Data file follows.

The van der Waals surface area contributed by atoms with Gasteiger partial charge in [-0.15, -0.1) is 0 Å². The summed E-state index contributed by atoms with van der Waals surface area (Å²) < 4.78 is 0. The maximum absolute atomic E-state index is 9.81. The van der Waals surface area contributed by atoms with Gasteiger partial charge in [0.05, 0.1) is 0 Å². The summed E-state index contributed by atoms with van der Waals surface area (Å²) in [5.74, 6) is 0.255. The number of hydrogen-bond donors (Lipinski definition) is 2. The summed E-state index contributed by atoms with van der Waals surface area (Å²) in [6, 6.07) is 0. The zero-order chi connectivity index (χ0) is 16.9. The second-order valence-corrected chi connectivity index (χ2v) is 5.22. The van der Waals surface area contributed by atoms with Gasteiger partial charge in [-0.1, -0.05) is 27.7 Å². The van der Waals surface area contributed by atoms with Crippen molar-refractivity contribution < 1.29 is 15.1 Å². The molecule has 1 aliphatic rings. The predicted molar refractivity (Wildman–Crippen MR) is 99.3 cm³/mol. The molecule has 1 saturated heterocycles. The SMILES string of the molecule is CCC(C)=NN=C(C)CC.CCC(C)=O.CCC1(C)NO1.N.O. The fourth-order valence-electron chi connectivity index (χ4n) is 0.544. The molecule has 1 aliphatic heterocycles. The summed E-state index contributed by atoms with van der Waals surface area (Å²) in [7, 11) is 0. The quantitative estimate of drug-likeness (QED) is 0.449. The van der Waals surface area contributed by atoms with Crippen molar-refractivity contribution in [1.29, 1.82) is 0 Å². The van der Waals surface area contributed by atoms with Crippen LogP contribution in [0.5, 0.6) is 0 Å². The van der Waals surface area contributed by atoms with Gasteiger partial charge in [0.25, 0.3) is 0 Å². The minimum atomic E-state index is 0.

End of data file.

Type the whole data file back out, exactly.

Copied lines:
The van der Waals surface area contributed by atoms with Gasteiger partial charge in [-0.15, -0.1) is 0 Å². The summed E-state index contributed by atoms with van der Waals surface area (Å²) < 4.78 is 0. The maximum absolute atomic E-state index is 9.81. The van der Waals surface area contributed by atoms with Gasteiger partial charge in [0.05, 0.1) is 0 Å². The summed E-state index contributed by atoms with van der Waals surface area (Å²) in [5.74, 6) is 0.255. The number of hydrogen-bond donors (Lipinski definition) is 2. The summed E-state index contributed by atoms with van der Waals surface area (Å²) in [6, 6.07) is 0. The zero-order chi connectivity index (χ0) is 16.9. The second-order valence-corrected chi connectivity index (χ2v) is 5.22. The van der Waals surface area contributed by atoms with Gasteiger partial charge in [-0.1, -0.05) is 27.7 Å². The van der Waals surface area contributed by atoms with Crippen molar-refractivity contribution < 1.29 is 15.1 Å². The molecule has 1 aliphatic rings. The predicted molar refractivity (Wildman–Crippen MR) is 99.3 cm³/mol. The molecule has 1 saturated heterocycles. The SMILES string of the molecule is CCC(C)=NN=C(C)CC.CCC(C)=O.CCC1(C)NO1.N.O. The fourth-order valence-electron chi connectivity index (χ4n) is 0.544. The molecule has 1 aliphatic heterocycles. The summed E-state index contributed by atoms with van der Waals surface area (Å²) in [7, 11) is 0. The quantitative estimate of drug-likeness (QED) is 0.449. The van der Waals surface area contributed by atoms with Crippen molar-refractivity contribution in [1.29, 1.82) is 0 Å². The van der Waals surface area contributed by atoms with Crippen LogP contribution in [0.5, 0.6) is 0 Å². The van der Waals surface area contributed by atoms with Gasteiger partial charge in [0.25, 0.3) is 0 Å². The minimum atomic E-state index is 0.